This function mimics the behavior of the fxlib GetKey(). It returns a
   key_event_t object where [mod=1], and where [shift] and [alpha] indicate
   whether SHIFT or ALPHA was pressed before the key was hit. [event] is
   KEYEV_DOWN when a new key is pressed and KEYEV_HOLD in case of repeats.

   Similarities with GetKey() include:
   - Wait for a key to be pressed *after* the call (held keys don't count)
   - Supports SHIFT and ALPHA modifiers
   - Repeats arrows keys
   - Allows return to main menu if the MENU key is pressed
   - Controls backlight on models that have a back-lit screen

   getkey() is equivalent to getkey_opt(GETKEY_DEFAULT, NULL). */
key_event_t getkey(void);

/* The following are the option bits for getkey_opt(). */
enum {
    /* Enable modifiers keys */
    GETKEY_MOD_SHIFT   = 0x01,
    GETKEY_MOD_ALPHA   = 0x02,
    /* SHIFT + OPTN toggles backlight (requires GETKEY_MOD_SHIFT) */
    GETKEY_BACKLIGHT   = 0x04,
    /* MENU triggers a task switch and displays the main menu */
    GETKEY_MENU        = 0x08,
    /* Repeat arrow keys, or even all keys */
    GETKEY_REP_ARROWS  = 0x10,
    GETKEY_REP_ALL     = 0x20,
    /* Enable repeat event filtering; see getkey_repeat_filter() */
    GETKEY_REP_FILTER  = 0x40,

    /* No modifiers */
    GETKEY_NONE        = 0x00,
    /* Default settings of getkey() */
    GETKEY_DEFAULT     = 0x5f,
};

/* getkey_opt(): Enhanced getkey()

   This function enhances getkey() with more general features. An
   or-combination of option flags (see above) must be supplied as first
   argument; GETKEY_NONE stands for no option. getkey_opt() returns the same
   kind of events as getkey().

   getkey_opt() supports a generic timeout function in the form of a volatile
   pointer [timeout]. If it's NULL, getkey_opt() waits indefinitely. Otherwise,
   it waits until *timeout becomes non-zero. It's up to you to change the
   value whenever you want to interrupt the call; using a timer with
   [timer_timeout] as callback is suitable. See <gint/timer.h>.

   @options  An or-combination of values from the GETKEY_* enumeration
   @timeout  Optional pointer to a timeout value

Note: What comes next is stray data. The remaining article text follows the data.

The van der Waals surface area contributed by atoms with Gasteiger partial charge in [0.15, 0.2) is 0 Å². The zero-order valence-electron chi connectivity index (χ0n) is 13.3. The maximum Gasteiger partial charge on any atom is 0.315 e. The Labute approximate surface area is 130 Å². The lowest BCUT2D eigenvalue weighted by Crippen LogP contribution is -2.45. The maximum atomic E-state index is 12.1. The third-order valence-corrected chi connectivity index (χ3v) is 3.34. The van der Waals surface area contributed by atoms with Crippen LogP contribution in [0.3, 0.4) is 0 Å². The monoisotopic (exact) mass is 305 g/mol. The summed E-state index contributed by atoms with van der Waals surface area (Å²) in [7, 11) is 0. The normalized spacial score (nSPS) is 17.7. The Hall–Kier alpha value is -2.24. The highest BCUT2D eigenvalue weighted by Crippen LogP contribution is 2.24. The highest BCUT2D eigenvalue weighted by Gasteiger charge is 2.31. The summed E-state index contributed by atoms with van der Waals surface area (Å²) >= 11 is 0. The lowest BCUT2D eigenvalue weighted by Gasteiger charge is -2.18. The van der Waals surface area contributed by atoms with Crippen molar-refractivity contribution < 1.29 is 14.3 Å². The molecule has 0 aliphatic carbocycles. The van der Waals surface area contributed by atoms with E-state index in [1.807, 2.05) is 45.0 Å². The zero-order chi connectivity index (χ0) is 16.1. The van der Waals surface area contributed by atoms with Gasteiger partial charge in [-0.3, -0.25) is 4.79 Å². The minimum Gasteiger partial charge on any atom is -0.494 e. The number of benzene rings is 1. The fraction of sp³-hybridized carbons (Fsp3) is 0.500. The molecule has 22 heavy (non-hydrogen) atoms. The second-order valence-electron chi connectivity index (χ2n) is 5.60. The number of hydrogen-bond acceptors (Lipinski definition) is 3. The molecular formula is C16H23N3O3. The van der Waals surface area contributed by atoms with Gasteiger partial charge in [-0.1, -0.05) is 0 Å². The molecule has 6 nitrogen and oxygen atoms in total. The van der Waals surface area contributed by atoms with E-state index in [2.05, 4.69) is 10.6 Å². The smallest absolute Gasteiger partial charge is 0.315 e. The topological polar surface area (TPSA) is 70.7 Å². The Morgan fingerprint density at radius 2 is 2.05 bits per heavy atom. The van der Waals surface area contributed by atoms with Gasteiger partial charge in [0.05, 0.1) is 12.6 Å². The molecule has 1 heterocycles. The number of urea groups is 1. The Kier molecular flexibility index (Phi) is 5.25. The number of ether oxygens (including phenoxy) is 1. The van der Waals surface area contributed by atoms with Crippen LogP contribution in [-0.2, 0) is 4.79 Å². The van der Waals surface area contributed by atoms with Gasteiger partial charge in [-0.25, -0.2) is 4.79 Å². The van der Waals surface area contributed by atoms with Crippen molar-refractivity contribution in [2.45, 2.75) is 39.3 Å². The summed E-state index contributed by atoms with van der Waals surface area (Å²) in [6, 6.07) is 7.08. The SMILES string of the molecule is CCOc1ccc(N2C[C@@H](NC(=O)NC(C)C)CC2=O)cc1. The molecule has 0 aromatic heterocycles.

Returns a key event of type KEYEV_DOWN or KEYEV_HOLD with [mod=1]. */
key_event_t getkey_opt(int options, volatile int *timeout);

/* getkey_repeat(): Set repeat delays for getkey()

   This function updates the repeat delays of getkey() and getkey_opt(). The
   unit of the argument is in milliseconds, but the granularity of the delay is
   dependent on the keyboard scan frequency.

   In the default setting (128 Hz scans), the possible repeat delays are
   approximately 8 ms, 16 ms, 23 ms, 31 ms... the provided arguments will be
   rounded to the closest feasible delays to ensure that repetitions are
   perfectly regular, rather than approximating the requested frequency.

   The system default is (500 ms, 125 ms). With the 128 Hz setting, this
   default is reached exactly without approximation. gint's default is (400 ms,
   40 ms) for more reactivity.

   @first  Delay between key press and first repeat (no more than one hour)
   @next   Delay between subsequent repeats (no more than one hour) */
void getkey_repeat(int first, int next);

/* getkey_repeat_filter(): Set the repeat filter function

   The repeat filter is called by getkey() and getkey_opt() every time a repeat
   event occurs when GETKEY_REP_FILTER is set. The filter can decide whether to
   keep, delay or drop the event. It can also change the repeat delays with
   getkey_repeat() for fully custom repeat delay curves.

   The time elapsed since the last accepted repeat is passed to the filter
   function; this time must be larger than the repeat time set with
   getkey_repeat() for getkey() and getkey_opt() to consider a repeat, but it
   can be much longer if some repeat events were previously filtered out.

   @key       Key that is about to be repeated
   @duration  Duration since last accepted repeat
   @count     Number of previous repeats

   The repeat function must either return:
   * 0, in which case the even is accepted
   * A positive number of milliseconds, in which case the event is tentatively
     re-emitted after that time (the filter function will be called again)
   * A negative number, in which case the event is dropped and further repeats
     are denied.

   By default the filter function is NULL, which accepts all repeat events.
   This behavior can be restored explicitly by calling with function=NULL. */
void getkey_repeat_filter(int (*filter)(int key, int duration, int count));

//---
//    Key code functions
//---

/* keycode_function(): Identify keys F1 .. F6
   This function returns number of each F-key (eg. it returns 2 for KEY_F2),
   and -1 for other keys. */
int keycode_function(int keycode);

/* keycode_digit(): Identify keys 0 .. 9
   This function returns the digit associated with digit keycodes (eg. it
   returns 7 for KEY_7) and -1 for other keys. */
int keycode_digit(int keycode);

#endif /* GINT_KEYBOARD */


c'est en le lisant pas hasard pendant le projet binnworld qui j'ai découvert keydown

Ajouté le 17/01/2021 à 22:28 :
ca marche reste plus qu'a interpréter correctement les donnés de la map (car la ca bug)
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Inikiwi Hors ligne Membre Points: 192 Défis: 0 Message

Citer : Posté le 31/08/2021 14:53 | #


ah! ce topic va bien m'aider quand j'en aurait besoin!